Bella was beautiful. Too beautiful for her own good, the people said. She had clear, bright blue eyes framed in an oval face, flawless pale skin and auburn hair which wound in a thick coil at the back of her neck. She was tall, statuesque and charming. Light footed and cheerful, she sang wherever she walked – in my view, her detractors were simply envious!
She could have married any man in town, so it came as a surprise when she took to David McIntosh, the youngest of four boys, from a shabby family living in a shabby house outside town. Mind you, they were very hard workers, but wee Davie would have his days cut out, finding and keeping a home fit for his Bella. There was general sneering behind hands and much gentle mockery when she swore she loved him, and she would prove them all wrong. Very soon there was a babe in arms, and another one on the way. Bella began to miss the parties, and the company of her school friends. They weren’t thinking about babies – not yet!
The unthinkable happened. Bella left Davie and her three small girls. She left a note to say she was sorry, she still loved them all, but she needed to be alone for a while. Well! The gossips had a field day! Each story was an embellishment of the last, until you could have sworn that Bella had abducted by aliens. Meanwhile Davie put on a brave face and brought up his three daughters with the help of his family, while working. He was a slightly built man, and I swear, the strain of it nearly killed him.
About eighteen months later he got a letter from a solicitor saying that Bella wanted half of everything – the house, the bank account. There wasn’t much, but Davie did his best to split into equal shares. He and his girls moved back in with his folks for a while, and he rented out the house. This did not go down well with his mother. There was hell to pay.
Through it all, Davie was bringing up his daughters as best he could, telling them stories and tucking them in at night. He always spoke fondly of their mother, making sure that the children remembered her. He never gave up hope that one day, she would come home. Most folk looked on grimly, whispered “I told you so” to each other, and lent a hand now and then.
One evening – it must have been years later because I mind that the eldest Ellen, had just left the junior school – six o’clock, who should come walking down the street? You would hardly recognise her. She was thin as a rake. Her hair had been cut very badly short and her face was a mess. She struggled to keep standing, but there was no mistaking Bella. Davie was in the kitchen making the supper as one of the daughters answered the door. When “this woman” said she was their mother, the girl shut the door and tried to lock it. “Dad! She says she’s our Mum!” She left her standing on the doorstep.
He told me afterwards, he pushed past the girls and took the woman into the kitchen. He set an extra plate at the table and they all ate supper together. Bella slept on the sofa until after the girls were all at school the next day. She had obviously been living rough. She said she was sorry, she never realised until it was too late, how lucky she was, how much he had loved her. She swore she loved him, wanted nothing more than to stay, but would understand if he didn’t want her back. They talked for ages, until it was agreed that Bella could stay. I don’t think Davie would have let her out of his sight, actually, but he had to be sure that Bella would not leave again. The girls were really upset by the whole thing and thought he was just asking for trouble.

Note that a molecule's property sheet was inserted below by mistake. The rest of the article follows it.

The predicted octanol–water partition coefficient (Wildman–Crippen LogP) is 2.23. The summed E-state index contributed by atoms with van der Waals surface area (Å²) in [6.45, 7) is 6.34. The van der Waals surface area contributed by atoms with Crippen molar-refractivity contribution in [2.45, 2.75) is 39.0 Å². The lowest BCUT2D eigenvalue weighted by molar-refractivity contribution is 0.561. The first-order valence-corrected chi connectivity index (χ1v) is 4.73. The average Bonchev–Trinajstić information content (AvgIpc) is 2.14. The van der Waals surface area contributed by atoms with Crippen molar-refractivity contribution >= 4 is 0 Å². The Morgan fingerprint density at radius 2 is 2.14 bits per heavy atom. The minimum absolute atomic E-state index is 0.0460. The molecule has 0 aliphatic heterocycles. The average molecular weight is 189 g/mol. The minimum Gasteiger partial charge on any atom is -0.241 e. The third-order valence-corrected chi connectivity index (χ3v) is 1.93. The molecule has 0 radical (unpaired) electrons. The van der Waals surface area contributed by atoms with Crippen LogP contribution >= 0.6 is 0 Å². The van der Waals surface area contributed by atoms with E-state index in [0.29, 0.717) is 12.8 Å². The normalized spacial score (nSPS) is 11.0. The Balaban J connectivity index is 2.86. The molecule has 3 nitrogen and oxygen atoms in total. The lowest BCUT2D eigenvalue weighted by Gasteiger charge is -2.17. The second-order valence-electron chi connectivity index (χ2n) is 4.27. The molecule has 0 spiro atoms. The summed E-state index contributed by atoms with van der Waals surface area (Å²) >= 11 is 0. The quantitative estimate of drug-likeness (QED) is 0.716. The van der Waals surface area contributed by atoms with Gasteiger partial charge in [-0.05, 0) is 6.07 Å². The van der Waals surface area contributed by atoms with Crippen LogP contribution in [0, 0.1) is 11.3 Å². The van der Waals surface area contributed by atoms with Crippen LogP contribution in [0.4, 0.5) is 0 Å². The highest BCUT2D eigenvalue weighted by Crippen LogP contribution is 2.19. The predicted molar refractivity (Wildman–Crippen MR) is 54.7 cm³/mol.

Davie is happy, though. You can see it in the way his face gleams. He has grown about three inches and seems to jog, rather than walk these days. I think they will make it. I hope they do.
May 1, 2014
Fran Macilvey choices, choosing, communication, family, honesty, learning, letting go, Memoir, story, truth, writing Memoir, Path To Publication, The Rights & Wrongs of Writing 12 Comments
Are memoirists selfish? Occasionally, after reading “Trapped: My Life With Cerebral Palsy” a reader may comment with a wistful sigh, that they don’t get to discover much about the other members of my family. Do they gaze quizzically into the middle distance and suppose they are dealing with a narcissist? Self-obsessed at least….the reflection may leave them wondering…
Memoirists don’t even have to claim to be accurate, for goodness’ sake! They can just bring a whole pile of memories to the table, and, so long as they are “what I experienced” they are allowed their own creative licence. No poring over volumes in the dusty halls of academe, no flights to far-flung Istanbul to track down long-lost relatives whom you recognise vaguely, but can scarcely speak to, as they stand before you patting your hand and remembering the way it used to be, before your grandmother left home….
There are indeed many other telling stories wrapped in with a memoir, waiting to be told. But the subject of a memoir has to wade into the past gently, finding a way through which leaves the bulk of other people’s recollections untouched, while benefiting from them enough to provide context, depth and explanations. I have no right to tell the story of anyone else’s life, and so I must leave other people’s life strands almost entire and alone, respecting the privacy of their memories, trials and tribulations and not using or abusing them to gain extra attention.
Deciding what to write about, and what to omit, has become, for me at least, an exercise in honest self-control; and if I aim for that, I will probably not go too far wrong. That is what I have always tried to do, at any rate, so that if anyone has an objection, I can at least be clear that I was doing my best to recount my story in my own way, with no other objective than to finally tell my truth. Not a bad aspiration, actually, for a day’s work.